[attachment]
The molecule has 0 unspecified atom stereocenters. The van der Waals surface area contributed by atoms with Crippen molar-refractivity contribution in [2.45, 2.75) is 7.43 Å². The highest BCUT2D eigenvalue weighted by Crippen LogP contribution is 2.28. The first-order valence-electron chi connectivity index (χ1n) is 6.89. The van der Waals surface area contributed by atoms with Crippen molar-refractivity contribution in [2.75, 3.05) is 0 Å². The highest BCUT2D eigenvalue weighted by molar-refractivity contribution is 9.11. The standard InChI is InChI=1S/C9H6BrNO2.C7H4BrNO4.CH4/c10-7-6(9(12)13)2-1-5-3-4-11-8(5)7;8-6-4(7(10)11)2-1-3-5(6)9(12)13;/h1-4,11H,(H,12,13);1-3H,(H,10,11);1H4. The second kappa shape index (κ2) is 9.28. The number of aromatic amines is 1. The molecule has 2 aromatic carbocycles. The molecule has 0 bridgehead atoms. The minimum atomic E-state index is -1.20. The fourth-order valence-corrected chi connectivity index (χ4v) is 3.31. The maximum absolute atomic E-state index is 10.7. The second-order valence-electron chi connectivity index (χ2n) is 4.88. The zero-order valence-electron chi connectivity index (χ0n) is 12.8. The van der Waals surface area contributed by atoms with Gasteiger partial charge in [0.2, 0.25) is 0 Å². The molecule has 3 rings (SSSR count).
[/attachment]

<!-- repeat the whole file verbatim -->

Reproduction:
The molecule has 0 unspecified atom stereocenters. The van der Waals surface area contributed by atoms with Crippen molar-refractivity contribution in [2.45, 2.75) is 7.43 Å². The highest BCUT2D eigenvalue weighted by Crippen LogP contribution is 2.28. The first-order valence-electron chi connectivity index (χ1n) is 6.89. The van der Waals surface area contributed by atoms with Crippen molar-refractivity contribution in [2.75, 3.05) is 0 Å². The highest BCUT2D eigenvalue weighted by molar-refractivity contribution is 9.11. The standard InChI is InChI=1S/C9H6BrNO2.C7H4BrNO4.CH4/c10-7-6(9(12)13)2-1-5-3-4-11-8(5)7;8-6-4(7(10)11)2-1-3-5(6)9(12)13;/h1-4,11H,(H,12,13);1-3H,(H,10,11);1H4. The second kappa shape index (κ2) is 9.28. The number of aromatic amines is 1. The molecule has 2 aromatic carbocycles. The molecule has 0 bridgehead atoms. The minimum atomic E-state index is -1.20. The fourth-order valence-corrected chi connectivity index (χ4v) is 3.31. The maximum absolute atomic E-state index is 10.7. The second-order valence-electron chi connectivity index (χ2n) is 4.88. The zero-order valence-electron chi connectivity index (χ0n) is 12.8. The van der Waals surface area contributed by atoms with Gasteiger partial charge in [0.2, 0.25) is 0 Å². The molecule has 3 rings (SSSR count).